"One rover bound for Mars in 2020 is already under construction by Airbus in Stevenage and the knowledge and expertise honed there will now be applied to designing this new mission, which aims to safely deliver - for the first time - material to Earth from another planet". The vehicle will be called the Fetch Rover and it might be ready for launch by 2026. According to the United Kingdom government, this new rover will pick up sample collected by NASA's Mars 2020 rover and then transfer them back to an ascent vehicle.
The Mars 2020 rover's task is to dig and contain the soil sample into 30 tubes and dropping them at various point around the planet.
A mission to return samples from Mars isn't of much use if they don't actually return, which is why ESA is working on a new robotic rover to retrieve containers of Martian rock and soil left behind by NASA's Mars 2020 rover. Fetch will also have to plot its route by itself.
Ben Boyes, who will lead the feasibility team at Airbus, explained that Fetch will be a relatively small rover - about 130 kg - but what is required of it is very demanding. Then, yet another spacecraft will rendezvous with the ascent vehicle in Mars orbit (again, this has never been done before), transfer the samples (never been done), and then that second spacecraft will depart Mars orbit and come back to Earth (you guessed it, that's obviously never been done either).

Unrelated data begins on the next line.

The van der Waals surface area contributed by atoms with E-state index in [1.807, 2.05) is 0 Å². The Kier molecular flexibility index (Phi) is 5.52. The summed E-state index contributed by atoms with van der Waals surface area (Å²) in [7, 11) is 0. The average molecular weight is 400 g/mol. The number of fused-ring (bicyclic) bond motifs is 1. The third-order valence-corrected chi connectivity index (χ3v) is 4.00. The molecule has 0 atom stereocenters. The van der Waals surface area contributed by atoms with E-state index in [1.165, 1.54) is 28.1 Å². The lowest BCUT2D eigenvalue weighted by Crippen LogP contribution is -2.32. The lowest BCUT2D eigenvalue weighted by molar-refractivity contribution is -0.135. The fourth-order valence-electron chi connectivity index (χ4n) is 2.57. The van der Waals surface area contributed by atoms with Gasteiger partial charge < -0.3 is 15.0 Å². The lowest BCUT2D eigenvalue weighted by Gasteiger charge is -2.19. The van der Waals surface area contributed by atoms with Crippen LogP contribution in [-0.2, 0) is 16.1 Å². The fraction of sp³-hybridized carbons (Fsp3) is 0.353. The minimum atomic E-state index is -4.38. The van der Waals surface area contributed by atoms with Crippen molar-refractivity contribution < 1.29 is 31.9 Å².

Simultaneously, ESA's ExoMars rover will be drilling below the Martian surface to search for evidence of life, and the ExoMars orbiter now sampling Mars' atmosphere will form a crucial part of the communications infrastructure for the Sample Return mission, for which it will act as a relay satellite.
It is estimated that it could take up to 150 days for the fetch rover to retrieve all the canisters that the 2020 rover leaves behind, before it locates the rocket it landed with, and films the Earth Return Orbiter's takeoff.
The story is based on a report by the BBC.